If nature abhors a vacuum, politics abhors a military standoff, especially between two nations in one of the poorest, most volatile and most strategically sensitive regions of the world.
And so there was much excitement when the government of Ethiopia announced on Tuesday that it would fully accept the ruling of an international tribunal in the country’s boundary dispute with Eritrea — some 16 years after the judgment was issued.
In 2002, a special international commission delineated the border between the two countries, as they had agreed in the peace deal that ended their 1998-2000 war. Demarcation on the ground was expected to start swiftly, allowing cross-border trade and cooperation to resume.… Seguir leyendo »
This city’s traffic jams may be the stuff of legend, but it’s surprisingly easy to get around these days. Journeys that usually involve hours stuck at gridlocked roundabouts, with police officers facing down honking matatu buses, now take a snappy half-hour. Kenya’s capital is gearing up for elections on Tuesday and for many residents, that means getting out of town.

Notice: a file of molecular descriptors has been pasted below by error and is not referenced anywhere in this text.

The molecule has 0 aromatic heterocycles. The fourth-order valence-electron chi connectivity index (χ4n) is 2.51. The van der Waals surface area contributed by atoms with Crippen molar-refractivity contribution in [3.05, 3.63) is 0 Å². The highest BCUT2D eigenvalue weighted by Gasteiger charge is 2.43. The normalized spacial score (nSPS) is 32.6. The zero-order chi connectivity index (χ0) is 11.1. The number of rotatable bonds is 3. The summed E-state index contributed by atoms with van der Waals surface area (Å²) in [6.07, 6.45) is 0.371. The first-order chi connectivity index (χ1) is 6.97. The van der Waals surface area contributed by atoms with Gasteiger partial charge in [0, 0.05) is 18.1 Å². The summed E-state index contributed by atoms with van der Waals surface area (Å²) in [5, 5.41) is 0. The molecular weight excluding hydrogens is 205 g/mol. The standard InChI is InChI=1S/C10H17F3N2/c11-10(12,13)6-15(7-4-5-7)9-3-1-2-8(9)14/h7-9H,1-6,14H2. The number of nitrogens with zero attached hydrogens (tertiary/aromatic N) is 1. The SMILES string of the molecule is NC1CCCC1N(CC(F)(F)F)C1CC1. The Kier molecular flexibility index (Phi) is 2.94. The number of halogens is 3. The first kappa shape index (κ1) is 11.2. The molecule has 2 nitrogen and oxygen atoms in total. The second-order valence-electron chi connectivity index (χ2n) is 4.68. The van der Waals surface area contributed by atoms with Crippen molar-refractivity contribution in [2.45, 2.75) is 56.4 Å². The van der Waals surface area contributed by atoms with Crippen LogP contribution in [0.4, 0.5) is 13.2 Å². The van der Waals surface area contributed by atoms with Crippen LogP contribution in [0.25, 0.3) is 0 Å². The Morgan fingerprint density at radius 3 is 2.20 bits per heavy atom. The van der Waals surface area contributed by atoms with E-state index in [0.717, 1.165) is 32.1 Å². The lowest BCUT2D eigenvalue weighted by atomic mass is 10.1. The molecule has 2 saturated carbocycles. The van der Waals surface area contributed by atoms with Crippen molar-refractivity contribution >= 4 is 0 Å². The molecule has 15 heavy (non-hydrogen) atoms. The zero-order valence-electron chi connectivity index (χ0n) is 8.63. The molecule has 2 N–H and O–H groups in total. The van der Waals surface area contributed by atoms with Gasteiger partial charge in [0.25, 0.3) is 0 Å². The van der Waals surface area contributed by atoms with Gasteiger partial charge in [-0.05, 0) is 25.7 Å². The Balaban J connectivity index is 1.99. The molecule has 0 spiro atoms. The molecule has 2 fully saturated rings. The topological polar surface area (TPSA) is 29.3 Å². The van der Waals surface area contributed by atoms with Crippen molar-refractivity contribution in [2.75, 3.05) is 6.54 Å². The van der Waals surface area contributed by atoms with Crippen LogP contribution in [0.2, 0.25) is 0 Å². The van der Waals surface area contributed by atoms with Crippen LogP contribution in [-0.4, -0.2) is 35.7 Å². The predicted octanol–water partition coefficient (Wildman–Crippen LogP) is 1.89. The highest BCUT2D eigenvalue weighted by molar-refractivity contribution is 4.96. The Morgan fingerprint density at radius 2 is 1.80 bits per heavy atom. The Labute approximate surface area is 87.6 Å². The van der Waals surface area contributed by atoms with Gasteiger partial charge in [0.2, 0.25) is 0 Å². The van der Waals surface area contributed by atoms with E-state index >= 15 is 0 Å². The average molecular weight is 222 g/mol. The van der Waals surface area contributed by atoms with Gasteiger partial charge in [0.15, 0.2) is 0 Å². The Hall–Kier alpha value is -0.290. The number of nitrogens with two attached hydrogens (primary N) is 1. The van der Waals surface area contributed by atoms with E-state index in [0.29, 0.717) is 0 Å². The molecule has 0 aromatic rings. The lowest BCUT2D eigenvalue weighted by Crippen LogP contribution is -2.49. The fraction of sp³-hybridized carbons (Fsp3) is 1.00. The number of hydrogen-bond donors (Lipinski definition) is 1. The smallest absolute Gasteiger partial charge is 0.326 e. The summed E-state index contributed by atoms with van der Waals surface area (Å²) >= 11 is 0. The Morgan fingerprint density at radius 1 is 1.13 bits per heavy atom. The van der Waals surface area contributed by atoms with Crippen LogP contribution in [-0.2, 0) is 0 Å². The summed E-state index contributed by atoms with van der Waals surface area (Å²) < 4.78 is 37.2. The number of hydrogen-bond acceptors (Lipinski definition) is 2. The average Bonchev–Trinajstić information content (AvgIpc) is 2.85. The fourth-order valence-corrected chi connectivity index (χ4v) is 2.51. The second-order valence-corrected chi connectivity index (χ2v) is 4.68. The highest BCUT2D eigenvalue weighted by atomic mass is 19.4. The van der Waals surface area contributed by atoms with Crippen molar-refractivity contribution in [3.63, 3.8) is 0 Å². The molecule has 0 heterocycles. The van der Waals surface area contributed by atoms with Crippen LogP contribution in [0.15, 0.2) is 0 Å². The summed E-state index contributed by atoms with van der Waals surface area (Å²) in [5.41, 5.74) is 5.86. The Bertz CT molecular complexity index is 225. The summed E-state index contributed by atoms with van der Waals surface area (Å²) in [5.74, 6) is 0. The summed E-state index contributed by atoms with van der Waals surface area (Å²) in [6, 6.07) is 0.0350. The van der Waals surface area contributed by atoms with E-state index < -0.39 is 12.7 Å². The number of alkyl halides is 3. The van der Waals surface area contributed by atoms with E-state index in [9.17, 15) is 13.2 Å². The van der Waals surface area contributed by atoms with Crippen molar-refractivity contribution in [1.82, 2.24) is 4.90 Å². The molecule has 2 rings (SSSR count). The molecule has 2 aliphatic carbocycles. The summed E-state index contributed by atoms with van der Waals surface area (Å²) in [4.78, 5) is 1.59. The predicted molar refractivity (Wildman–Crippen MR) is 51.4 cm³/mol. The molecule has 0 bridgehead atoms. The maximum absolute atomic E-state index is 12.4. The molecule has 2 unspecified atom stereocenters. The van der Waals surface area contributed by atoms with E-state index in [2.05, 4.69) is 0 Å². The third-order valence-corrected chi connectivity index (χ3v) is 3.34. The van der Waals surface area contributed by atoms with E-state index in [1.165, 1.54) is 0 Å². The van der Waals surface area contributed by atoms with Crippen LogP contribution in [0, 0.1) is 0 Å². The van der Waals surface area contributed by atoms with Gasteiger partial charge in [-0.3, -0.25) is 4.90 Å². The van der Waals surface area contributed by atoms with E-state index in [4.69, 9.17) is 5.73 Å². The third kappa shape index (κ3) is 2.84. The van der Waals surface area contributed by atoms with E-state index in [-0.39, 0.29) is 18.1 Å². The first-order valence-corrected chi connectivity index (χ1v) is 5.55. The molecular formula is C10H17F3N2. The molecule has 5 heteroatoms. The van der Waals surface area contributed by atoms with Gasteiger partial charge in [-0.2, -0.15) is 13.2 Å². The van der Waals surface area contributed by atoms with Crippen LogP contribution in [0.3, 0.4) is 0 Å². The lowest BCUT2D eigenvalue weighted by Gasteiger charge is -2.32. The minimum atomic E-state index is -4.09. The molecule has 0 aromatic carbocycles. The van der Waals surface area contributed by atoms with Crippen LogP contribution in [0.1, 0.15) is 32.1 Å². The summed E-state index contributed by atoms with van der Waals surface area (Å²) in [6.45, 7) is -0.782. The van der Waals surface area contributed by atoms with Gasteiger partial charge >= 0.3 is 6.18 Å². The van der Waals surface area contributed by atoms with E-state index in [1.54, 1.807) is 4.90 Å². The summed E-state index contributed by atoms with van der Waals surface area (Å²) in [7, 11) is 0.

Ever since 2007-8, when more than 1,100 people died in election-related violence and the country hovered on the brink of civil war, this jittery exodus has become a routine. In the run-up to each ballot, the interwoven strands that make up this diverse nation’s ethnic fabric are carefully unpicked, and residents head for the safety of their ancestral homelands.… Seguir leyendo »